Nuclear Winter of the Heart
By Carole Avalon
Many American novels and movies depicted the supposed threat posed by the Soviet Union prior to its downfall.
In a television film called The Day After, nuclear war impacts a Kansas city. It being the 1980s, desolation reigned with no real explanation given for why the nuclear exchange occurred.
Who pressed the button first? While China, Great Britain, Israel and a handful of other nations possessed atomic weapons, the only plausible adversaries considered in popular media back then were the U.S. and the Soviet Union.
So it is that we and the dramatized audience of the time see the dreadful results of maximum war play out on the screen with only stateside victims depicted.
The Jennings family is at home, along with FBI agent/friend Stan Beeman and his son, Matthew, watching the movie. They’re not the only ones. Soviet embassy operatives Oleg and Tatiana are in bed, riveted by the film, as well as elsewhere, Elizabeth’s (spy project) friend Young-Hee and her husband, Don.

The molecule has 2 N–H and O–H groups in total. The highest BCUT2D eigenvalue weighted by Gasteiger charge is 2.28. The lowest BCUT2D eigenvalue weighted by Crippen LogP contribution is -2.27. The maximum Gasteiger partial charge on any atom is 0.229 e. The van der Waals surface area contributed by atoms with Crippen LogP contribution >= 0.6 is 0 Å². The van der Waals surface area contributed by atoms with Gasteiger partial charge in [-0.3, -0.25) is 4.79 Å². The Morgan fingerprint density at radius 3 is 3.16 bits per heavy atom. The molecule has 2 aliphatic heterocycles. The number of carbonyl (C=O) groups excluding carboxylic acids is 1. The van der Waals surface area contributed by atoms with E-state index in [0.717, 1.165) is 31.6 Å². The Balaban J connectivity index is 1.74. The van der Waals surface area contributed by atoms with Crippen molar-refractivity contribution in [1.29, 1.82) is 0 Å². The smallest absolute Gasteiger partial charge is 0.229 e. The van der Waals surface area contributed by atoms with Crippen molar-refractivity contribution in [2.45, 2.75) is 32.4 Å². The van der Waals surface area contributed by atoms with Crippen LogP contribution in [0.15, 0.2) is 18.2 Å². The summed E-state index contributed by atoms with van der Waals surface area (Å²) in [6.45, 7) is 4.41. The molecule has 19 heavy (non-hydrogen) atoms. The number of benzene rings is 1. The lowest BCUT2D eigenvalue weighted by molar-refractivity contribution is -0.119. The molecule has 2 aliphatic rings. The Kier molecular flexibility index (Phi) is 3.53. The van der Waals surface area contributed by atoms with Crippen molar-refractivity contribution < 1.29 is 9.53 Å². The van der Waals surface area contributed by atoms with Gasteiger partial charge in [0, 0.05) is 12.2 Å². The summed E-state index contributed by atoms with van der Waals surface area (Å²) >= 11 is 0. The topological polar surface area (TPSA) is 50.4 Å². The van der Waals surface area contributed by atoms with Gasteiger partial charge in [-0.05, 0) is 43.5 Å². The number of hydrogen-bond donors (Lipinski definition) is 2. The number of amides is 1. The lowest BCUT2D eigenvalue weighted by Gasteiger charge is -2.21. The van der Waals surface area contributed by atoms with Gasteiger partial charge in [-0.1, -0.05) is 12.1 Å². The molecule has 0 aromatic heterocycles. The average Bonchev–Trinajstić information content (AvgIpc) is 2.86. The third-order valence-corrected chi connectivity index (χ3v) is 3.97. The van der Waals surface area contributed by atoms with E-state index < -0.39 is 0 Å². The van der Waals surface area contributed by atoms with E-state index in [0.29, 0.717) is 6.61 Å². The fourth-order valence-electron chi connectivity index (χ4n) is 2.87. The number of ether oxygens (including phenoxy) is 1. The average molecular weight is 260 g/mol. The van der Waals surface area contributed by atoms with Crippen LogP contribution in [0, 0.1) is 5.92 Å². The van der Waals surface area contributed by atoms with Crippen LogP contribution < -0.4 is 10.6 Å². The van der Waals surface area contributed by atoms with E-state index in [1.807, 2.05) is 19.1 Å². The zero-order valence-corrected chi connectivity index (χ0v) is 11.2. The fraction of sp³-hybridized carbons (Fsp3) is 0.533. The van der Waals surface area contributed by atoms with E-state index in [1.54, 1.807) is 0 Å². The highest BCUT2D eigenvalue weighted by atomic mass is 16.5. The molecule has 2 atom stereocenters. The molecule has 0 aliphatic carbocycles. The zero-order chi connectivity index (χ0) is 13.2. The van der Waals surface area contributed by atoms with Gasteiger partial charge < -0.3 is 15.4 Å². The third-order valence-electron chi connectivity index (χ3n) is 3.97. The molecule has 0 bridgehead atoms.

Basic map reading tells one that the Soviet Union and its allies in the Warsaw Pact faced off against American nuclear-tipped missiles—and NATO allies in—Western Europe, as well as in open waters around the world, where the U.S. possessed a strong strategic advantage given its numerous military ports.
Western and Russian nuclear submarines restlessly kept track of one another, yet the Cold War was never a contest of true equals, when one considers the actual disparity of weaponry between foes and not the numbers which U.S. propaganda trumpeted.
For Philip and Elizabeth Jennings (real-life couple Matthew Rhys and Keri Russell), who are Soviet spies, war’s desolation is not theoretical. They each grew up in a Russia badly damaged by the repulsed Nazi invasion.
Their adulthood has largely been spent in a rich land where the prime lesson from American media and government leaders is that the homeland is inherently good. Good people of a virtuous nation don’t kill others without reason.
We have since then learned about torture and other evils committed in America’s name during the Iraq and Afghanistan wars. Only a naïve person would assume the U.S. is an amateur at state-sponsored aggression.